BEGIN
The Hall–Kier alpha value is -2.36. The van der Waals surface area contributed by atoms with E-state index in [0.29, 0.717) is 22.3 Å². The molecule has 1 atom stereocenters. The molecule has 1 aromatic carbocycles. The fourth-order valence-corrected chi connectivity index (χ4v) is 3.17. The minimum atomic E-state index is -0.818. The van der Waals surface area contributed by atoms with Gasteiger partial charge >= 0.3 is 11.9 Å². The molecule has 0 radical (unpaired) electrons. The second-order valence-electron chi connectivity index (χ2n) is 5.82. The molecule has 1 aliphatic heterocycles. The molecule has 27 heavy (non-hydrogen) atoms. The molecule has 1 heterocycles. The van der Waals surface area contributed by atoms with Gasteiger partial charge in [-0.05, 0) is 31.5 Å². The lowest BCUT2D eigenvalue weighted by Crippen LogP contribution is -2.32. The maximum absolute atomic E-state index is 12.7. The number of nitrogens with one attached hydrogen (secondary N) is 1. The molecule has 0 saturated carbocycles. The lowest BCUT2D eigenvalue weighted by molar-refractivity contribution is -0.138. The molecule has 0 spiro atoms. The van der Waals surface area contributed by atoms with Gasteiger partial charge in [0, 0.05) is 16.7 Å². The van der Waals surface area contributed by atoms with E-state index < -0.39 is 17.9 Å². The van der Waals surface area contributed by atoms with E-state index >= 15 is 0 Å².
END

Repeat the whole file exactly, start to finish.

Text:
The Hall–Kier alpha value is -2.36. The van der Waals surface area contributed by atoms with E-state index in [0.29, 0.717) is 22.3 Å². The molecule has 1 atom stereocenters. The molecule has 1 aromatic carbocycles. The fourth-order valence-corrected chi connectivity index (χ4v) is 3.17. The minimum atomic E-state index is -0.818. The van der Waals surface area contributed by atoms with Gasteiger partial charge >= 0.3 is 11.9 Å². The molecule has 0 radical (unpaired) electrons. The second-order valence-electron chi connectivity index (χ2n) is 5.82. The molecule has 1 aliphatic heterocycles. The molecule has 27 heavy (non-hydrogen) atoms. The molecule has 1 heterocycles. The van der Waals surface area contributed by atoms with Gasteiger partial charge in [-0.05, 0) is 31.5 Å². The lowest BCUT2D eigenvalue weighted by Crippen LogP contribution is -2.32. The maximum absolute atomic E-state index is 12.7. The number of nitrogens with one attached hydrogen (secondary N) is 1. The molecule has 0 saturated carbocycles. The lowest BCUT2D eigenvalue weighted by molar-refractivity contribution is -0.138. The molecule has 0 spiro atoms. The van der Waals surface area contributed by atoms with Gasteiger partial charge in [0, 0.05) is 16.7 Å². The van der Waals surface area contributed by atoms with E-state index < -0.39 is 17.9 Å². The van der Waals surface area contributed by atoms with E-state index >= 15 is 0 Å².